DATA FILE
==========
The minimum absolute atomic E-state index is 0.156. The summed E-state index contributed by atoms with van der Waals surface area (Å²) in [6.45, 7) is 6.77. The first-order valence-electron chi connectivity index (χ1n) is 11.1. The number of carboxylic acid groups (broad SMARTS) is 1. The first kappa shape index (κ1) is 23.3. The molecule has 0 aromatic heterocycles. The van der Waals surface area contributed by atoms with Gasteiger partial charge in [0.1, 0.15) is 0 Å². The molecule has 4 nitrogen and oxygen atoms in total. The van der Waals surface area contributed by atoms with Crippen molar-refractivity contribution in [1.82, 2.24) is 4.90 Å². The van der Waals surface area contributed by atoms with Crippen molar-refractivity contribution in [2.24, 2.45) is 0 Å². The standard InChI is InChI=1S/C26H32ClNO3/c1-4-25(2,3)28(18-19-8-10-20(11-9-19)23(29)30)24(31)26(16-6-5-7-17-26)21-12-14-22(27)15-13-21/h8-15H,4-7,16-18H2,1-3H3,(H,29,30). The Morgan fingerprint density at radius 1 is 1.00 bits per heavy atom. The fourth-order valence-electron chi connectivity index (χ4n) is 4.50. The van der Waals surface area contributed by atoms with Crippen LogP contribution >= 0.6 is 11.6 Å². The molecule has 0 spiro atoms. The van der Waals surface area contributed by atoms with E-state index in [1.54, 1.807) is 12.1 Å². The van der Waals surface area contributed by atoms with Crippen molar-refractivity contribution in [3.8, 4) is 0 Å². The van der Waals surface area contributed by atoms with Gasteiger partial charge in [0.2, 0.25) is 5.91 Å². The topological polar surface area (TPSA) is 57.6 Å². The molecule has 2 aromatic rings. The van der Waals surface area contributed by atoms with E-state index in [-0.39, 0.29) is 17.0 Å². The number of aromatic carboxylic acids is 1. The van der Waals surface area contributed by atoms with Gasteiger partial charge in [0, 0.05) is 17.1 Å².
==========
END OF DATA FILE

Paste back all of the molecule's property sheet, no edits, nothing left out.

The minimum absolute atomic E-state index is 0.156. The summed E-state index contributed by atoms with van der Waals surface area (Å²) in [6.45, 7) is 6.77. The first-order valence-electron chi connectivity index (χ1n) is 11.1. The number of carboxylic acid groups (broad SMARTS) is 1. The first kappa shape index (κ1) is 23.3. The molecule has 0 aromatic heterocycles. The van der Waals surface area contributed by atoms with Gasteiger partial charge in [0.1, 0.15) is 0 Å². The molecule has 4 nitrogen and oxygen atoms in total. The van der Waals surface area contributed by atoms with Crippen molar-refractivity contribution in [1.82, 2.24) is 4.90 Å². The van der Waals surface area contributed by atoms with Crippen molar-refractivity contribution in [2.24, 2.45) is 0 Å². The standard InChI is InChI=1S/C26H32ClNO3/c1-4-25(2,3)28(18-19-8-10-20(11-9-19)23(29)30)24(31)26(16-6-5-7-17-26)21-12-14-22(27)15-13-21/h8-15H,4-7,16-18H2,1-3H3,(H,29,30). The Morgan fingerprint density at radius 1 is 1.00 bits per heavy atom. The fourth-order valence-electron chi connectivity index (χ4n) is 4.50. The van der Waals surface area contributed by atoms with Crippen LogP contribution >= 0.6 is 11.6 Å². The molecule has 0 spiro atoms. The van der Waals surface area contributed by atoms with E-state index in [1.54, 1.807) is 12.1 Å². The van der Waals surface area contributed by atoms with Crippen molar-refractivity contribution in [3.8, 4) is 0 Å². The van der Waals surface area contributed by atoms with Gasteiger partial charge in [0.2, 0.25) is 5.91 Å². The topological polar surface area (TPSA) is 57.6 Å². The molecule has 2 aromatic rings. The van der Waals surface area contributed by atoms with E-state index in [-0.39, 0.29) is 17.0 Å². The number of aromatic carboxylic acids is 1. The van der Waals surface area contributed by atoms with Gasteiger partial charge in [0, 0.05) is 17.1 Å².